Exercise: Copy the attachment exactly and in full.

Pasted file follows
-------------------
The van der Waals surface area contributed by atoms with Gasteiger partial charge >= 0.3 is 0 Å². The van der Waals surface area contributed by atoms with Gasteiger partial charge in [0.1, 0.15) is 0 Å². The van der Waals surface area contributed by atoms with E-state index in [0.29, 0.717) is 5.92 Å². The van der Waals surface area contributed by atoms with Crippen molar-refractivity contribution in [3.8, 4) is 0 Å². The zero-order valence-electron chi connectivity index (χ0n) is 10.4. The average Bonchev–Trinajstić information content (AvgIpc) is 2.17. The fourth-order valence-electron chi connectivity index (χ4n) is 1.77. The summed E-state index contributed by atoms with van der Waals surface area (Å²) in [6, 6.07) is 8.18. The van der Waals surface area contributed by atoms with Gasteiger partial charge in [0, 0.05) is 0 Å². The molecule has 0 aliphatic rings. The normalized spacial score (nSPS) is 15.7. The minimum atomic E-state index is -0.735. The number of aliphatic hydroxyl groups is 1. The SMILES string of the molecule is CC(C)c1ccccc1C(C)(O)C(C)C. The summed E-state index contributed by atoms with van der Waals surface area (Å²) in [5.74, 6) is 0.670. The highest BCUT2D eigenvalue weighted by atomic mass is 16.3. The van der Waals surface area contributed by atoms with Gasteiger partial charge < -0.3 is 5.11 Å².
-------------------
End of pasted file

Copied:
The van der Waals surface area contributed by atoms with Gasteiger partial charge >= 0.3 is 0 Å². The van der Waals surface area contributed by atoms with Gasteiger partial charge in [0.1, 0.15) is 0 Å². The van der Waals surface area contributed by atoms with E-state index in [0.29, 0.717) is 5.92 Å². The van der Waals surface area contributed by atoms with Crippen molar-refractivity contribution in [3.8, 4) is 0 Å². The zero-order valence-electron chi connectivity index (χ0n) is 10.4. The average Bonchev–Trinajstić information content (AvgIpc) is 2.17. The fourth-order valence-electron chi connectivity index (χ4n) is 1.77. The summed E-state index contributed by atoms with van der Waals surface area (Å²) in [6, 6.07) is 8.18. The van der Waals surface area contributed by atoms with Gasteiger partial charge in [0, 0.05) is 0 Å². The molecule has 0 aliphatic rings. The normalized spacial score (nSPS) is 15.7. The minimum atomic E-state index is -0.735. The number of aliphatic hydroxyl groups is 1. The SMILES string of the molecule is CC(C)c1ccccc1C(C)(O)C(C)C. The summed E-state index contributed by atoms with van der Waals surface area (Å²) in [5.74, 6) is 0.670. The highest BCUT2D eigenvalue weighted by atomic mass is 16.3. The van der Waals surface area contributed by atoms with Gasteiger partial charge < -0.3 is 5.11 Å².